Eating right for Winter
Keeping yourself healthy throughout the Winter becomes more difficult if you are or your kids are in a stuffy environment, surrounded by people coughing and sneezing. So how can we best protect ourselves?
Many factors influence the health of our immune system – stress, diet, quality of sleep and exercise. Additionally, gut health is incredibly important to our immune function, given that the cells which help us fight bacteria and viruses are located in our gut mucosa. Vitamin D levels too play an enormous role and catching colds and flu maybe be symptomatic of an underlying deficiency.
Some steps to good immunity
1) Add at least 5 portions of seasonal fresh fruit and vegetables a day. Vitamin C is a strong anti-oxidant, but it is also water soluble, meaning that you excrete it in your urine and so needs to be eaten every day – not just when you feel a cold coming on. Sprouts, broccoli and kale are all surprising sources of good levels of vitamin C.
2) Add at least 3 portions of probiotic foods a week. A good balance of beneficial gut flora can boost your immune system. You may improve your levels naturally with probiotic foods, such as natural live yoghurt, kefir, kimchi, sauerkraut or kombucha, and if you are dairy free, then you will find there is also coconut kefir or live coconut yoghurt.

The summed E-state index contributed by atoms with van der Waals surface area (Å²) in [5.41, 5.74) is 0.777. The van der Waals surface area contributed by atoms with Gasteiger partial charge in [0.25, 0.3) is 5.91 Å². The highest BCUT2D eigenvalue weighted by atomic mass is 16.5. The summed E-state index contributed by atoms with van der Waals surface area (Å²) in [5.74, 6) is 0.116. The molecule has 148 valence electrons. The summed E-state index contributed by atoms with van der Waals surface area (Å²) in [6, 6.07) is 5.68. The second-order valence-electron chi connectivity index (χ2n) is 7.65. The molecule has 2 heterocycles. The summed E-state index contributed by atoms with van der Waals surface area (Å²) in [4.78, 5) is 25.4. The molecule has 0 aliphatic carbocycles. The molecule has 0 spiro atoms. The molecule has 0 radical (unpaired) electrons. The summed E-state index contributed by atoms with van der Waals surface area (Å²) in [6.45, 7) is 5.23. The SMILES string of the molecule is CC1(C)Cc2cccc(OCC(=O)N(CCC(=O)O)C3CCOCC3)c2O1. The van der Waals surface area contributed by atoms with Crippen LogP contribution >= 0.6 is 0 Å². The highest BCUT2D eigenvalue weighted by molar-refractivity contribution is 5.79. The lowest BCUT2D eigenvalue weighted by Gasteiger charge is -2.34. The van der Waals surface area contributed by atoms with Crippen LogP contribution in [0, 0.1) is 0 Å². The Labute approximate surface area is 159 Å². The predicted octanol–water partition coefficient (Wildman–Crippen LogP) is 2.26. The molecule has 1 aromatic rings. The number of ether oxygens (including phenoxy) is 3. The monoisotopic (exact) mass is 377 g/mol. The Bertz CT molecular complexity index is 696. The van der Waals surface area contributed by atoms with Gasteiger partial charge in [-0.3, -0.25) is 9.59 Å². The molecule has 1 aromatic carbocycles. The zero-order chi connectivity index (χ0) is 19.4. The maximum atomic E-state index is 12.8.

3) Add prebiotic fibre to your diet daily. Prebiotic foods are those which supply the indigestible fibre for our good bacteria to feed upon, thereby ensuring that they thrive. Onions, garlic, bananas, leeks, asparagus, cabbage and legumes all have good levels of prebiotic fibre.
4) Add spices – ginger, garlic and turmeric all have anti-inflammatory properties which can aid your body in its fight against infection.
5) Get your vitamin D levels checked. Sub-optimal levels of vitamin D levels will significantly impair your immune response, potentially making you far more susceptible to contracting colds, flu, and other respiratory infections. Exactly why adults absorb and process vitamin D so differently is still somewhat of a mystery, so the only way to know if your vitamin D level is therapeutic and nontoxic is by having your blood tested. A simple £32.50 test can tell you if you need to supplement and at what level.